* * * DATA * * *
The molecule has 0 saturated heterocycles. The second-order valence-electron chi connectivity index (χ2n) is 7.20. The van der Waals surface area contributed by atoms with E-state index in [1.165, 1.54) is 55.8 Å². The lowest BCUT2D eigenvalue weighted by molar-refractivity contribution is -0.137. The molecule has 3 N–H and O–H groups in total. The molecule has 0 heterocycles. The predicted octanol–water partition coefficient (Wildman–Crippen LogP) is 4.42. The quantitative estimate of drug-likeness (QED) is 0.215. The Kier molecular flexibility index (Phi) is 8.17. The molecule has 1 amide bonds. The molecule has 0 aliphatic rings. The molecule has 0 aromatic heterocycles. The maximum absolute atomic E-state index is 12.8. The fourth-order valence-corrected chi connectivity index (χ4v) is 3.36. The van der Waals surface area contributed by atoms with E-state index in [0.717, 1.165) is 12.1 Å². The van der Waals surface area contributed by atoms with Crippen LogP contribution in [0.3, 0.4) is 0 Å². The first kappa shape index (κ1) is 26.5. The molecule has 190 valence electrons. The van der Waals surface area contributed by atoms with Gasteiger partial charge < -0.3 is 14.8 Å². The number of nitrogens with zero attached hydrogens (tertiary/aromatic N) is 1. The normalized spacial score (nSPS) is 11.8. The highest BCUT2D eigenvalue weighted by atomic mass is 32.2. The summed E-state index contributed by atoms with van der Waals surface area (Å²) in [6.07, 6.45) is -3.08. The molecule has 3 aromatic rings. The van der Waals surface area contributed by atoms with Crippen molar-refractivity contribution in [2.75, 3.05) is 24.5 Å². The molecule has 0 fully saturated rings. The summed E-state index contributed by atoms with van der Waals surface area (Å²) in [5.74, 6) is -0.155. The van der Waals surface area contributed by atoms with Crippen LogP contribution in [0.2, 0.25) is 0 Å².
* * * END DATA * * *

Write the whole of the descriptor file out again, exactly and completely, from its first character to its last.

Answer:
The molecule has 0 saturated heterocycles. The second-order valence-electron chi connectivity index (χ2n) is 7.20. The van der Waals surface area contributed by atoms with E-state index in [1.165, 1.54) is 55.8 Å². The lowest BCUT2D eigenvalue weighted by molar-refractivity contribution is -0.137. The molecule has 3 N–H and O–H groups in total. The molecule has 0 heterocycles. The predicted octanol–water partition coefficient (Wildman–Crippen LogP) is 4.42. The quantitative estimate of drug-likeness (QED) is 0.215. The Kier molecular flexibility index (Phi) is 8.17. The molecule has 1 amide bonds. The molecule has 0 aliphatic rings. The molecule has 0 aromatic heterocycles. The maximum absolute atomic E-state index is 12.8. The fourth-order valence-corrected chi connectivity index (χ4v) is 3.36. The van der Waals surface area contributed by atoms with E-state index in [0.717, 1.165) is 12.1 Å². The van der Waals surface area contributed by atoms with Crippen LogP contribution in [0.3, 0.4) is 0 Å². The first kappa shape index (κ1) is 26.5. The molecule has 190 valence electrons. The van der Waals surface area contributed by atoms with Gasteiger partial charge < -0.3 is 14.8 Å². The number of nitrogens with zero attached hydrogens (tertiary/aromatic N) is 1. The normalized spacial score (nSPS) is 11.8. The highest BCUT2D eigenvalue weighted by atomic mass is 32.2. The summed E-state index contributed by atoms with van der Waals surface area (Å²) in [6.07, 6.45) is -3.08. The molecule has 3 aromatic rings. The van der Waals surface area contributed by atoms with Crippen molar-refractivity contribution in [2.75, 3.05) is 24.5 Å². The molecule has 0 fully saturated rings. The summed E-state index contributed by atoms with van der Waals surface area (Å²) in [5.74, 6) is -0.155. The van der Waals surface area contributed by atoms with Crippen LogP contribution in [0.2, 0.25) is 0 Å².